Nearly 45 years later, Thoma’s book Out of the Blue recalls that fateful day when homes were leveled as though they were made out of balsa wood.
“A 25-ton boxcar was blown three blocks in the air and rested in an intersection of a residential area,” said Thoma. “The three-story elementary school that had housed students since the late 1800s was pounded and left defenseless against this beast of nature that generated wind speeds over 300 miles per hour.”
The Tracy tornado damaged one-quarter of the town’s homes, as well as several businesses, farms and vehicles.
“The day was unbearably hot and humid,” he said. “Townspeople were listless and trying to find ways to cool off instead of the usual activities like mowing lawn, trimming hedges, playing ball or even going for a walk. While muggy conditions tend to precede a storm, this day was no exception.”
A giant super cell that eventually spawned 37 funnels and/or tornadoes throughout Minnesota, the Dakotas and Iowa, decided to wreak the most havoc on the southwestern Minnesota city of Tracy and its 2,500 residents.
The tornado was spotted southwest of town by a farm family, who quickly notified the dispatcher in Tracy. The siren was sounded, giving those in town between eight and 10 minutes warning to seek shelter.
“Soon after the roaring subsided, with the tornado sauntering out of town, the sound was replaced by screams for help, sobbing and moaning from men and women who had lost their homes and all their possessions, dogs incessantly barking and emergency sirens,” said Thoma. “It was the first time I witnessed death as my father helped pull two of our deceased neighbors from the rubble. It was also the first and only time I ever saw my father cry, further magnifying the impact of that night.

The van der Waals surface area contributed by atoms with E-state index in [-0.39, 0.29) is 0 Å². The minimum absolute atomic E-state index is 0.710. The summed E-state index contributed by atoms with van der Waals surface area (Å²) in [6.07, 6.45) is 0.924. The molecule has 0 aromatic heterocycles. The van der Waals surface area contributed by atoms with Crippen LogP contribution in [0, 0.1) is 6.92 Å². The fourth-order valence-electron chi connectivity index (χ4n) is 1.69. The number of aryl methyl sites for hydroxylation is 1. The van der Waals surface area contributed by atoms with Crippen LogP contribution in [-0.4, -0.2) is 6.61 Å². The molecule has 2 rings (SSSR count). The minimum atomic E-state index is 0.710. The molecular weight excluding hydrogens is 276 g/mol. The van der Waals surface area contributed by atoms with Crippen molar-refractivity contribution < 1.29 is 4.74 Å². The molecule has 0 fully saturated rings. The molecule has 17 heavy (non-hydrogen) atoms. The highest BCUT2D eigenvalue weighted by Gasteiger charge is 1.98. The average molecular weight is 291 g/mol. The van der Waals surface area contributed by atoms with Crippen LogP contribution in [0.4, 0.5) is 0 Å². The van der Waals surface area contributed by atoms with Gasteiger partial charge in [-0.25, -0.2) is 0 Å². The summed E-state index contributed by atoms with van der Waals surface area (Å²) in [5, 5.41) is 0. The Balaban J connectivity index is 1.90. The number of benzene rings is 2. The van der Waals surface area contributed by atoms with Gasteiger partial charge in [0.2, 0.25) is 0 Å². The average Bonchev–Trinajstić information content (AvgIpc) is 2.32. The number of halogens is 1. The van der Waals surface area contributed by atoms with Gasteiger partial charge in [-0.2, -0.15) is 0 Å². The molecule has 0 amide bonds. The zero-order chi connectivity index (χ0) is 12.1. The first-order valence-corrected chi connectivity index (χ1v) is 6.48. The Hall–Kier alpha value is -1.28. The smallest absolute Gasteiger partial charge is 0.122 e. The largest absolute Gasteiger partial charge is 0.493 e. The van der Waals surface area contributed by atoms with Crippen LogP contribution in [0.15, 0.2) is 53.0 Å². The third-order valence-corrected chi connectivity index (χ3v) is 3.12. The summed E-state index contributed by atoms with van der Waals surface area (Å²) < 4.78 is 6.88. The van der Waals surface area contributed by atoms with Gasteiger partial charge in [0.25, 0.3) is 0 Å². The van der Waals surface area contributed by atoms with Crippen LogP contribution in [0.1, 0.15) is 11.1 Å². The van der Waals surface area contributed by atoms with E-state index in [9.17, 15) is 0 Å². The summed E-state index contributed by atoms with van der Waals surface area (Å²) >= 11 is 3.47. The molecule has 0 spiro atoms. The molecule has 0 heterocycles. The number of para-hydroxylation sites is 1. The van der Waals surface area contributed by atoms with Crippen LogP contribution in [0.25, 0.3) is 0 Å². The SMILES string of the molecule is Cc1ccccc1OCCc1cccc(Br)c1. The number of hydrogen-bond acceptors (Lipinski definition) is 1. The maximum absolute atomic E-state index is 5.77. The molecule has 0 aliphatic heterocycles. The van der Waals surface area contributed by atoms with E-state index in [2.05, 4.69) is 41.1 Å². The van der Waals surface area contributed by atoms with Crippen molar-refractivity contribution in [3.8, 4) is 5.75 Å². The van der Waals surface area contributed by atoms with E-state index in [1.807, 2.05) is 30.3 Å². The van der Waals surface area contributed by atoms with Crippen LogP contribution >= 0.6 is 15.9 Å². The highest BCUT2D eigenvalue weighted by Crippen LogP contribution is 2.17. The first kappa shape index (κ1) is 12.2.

For several days, the town was without power or water. Emergency, utility, medical and construction vehicles from numerous nearby towns volunteering their services lined the streets.
“Of the numerous stories that were told about that night, the one that intrigued me the most was about two sisters blown out the back door of their house and survived. Linda Vaske (now Tordsen) was 20 years old, and her sister, Pam Haugen, was only 8,” said Thoma. “Linda and her first husband, Clifford, were in the process of adopting a 2-year-old girl named Nancy Vlahos when Clifford was drafted into the Vietnam War. The Vaskes rented a home on the southern edge of Tracy, and Linda and Nancy were living there while Clifford was serving his military duty. Pam often stayed overnight with Linda and was there the night the tornado struck.”
What happened after that was a story of survival and heartbreak and is documented in the book.
The Tracy tornado is one of only two on the F5 or EF5 scales ever recorded in Minnesota history and one of only 56 ever recorded in U.S. history. Out of the Blue takes the reader along the tornado’s 13.5-mile path that night and what the sisters were doing each step of the way. There is also a chapter dedicated to the nine people that lost their lives in this tragic event and explains how each of them was killed. There is also a chapter on some of the myths and misconceptions of tornadoes.
Linda Tordsen now lives with her husband, Gene, in Sauk Centre. Pam Haugen resides in Currie.
Scott Thoma has lived in Willmar for the past 35 years. He was an award-winning newspaper reporter and editor for 29 years before becoming an author. He travels throughout the state presenting his book to libraries, high schools, colleges, museums and clubs. He also has done numerous book signings. This is his first book, and he is currently working on a second.
Out of the Blue is available by visiting www.thomabooks.com and is also available in several bookstores, gift shops and museums in Minnesota. If you are interested in having Thoma present his book or for a book signing, he can be contacted at firstname.lastname@example.org or by calling him at 320-894-6007.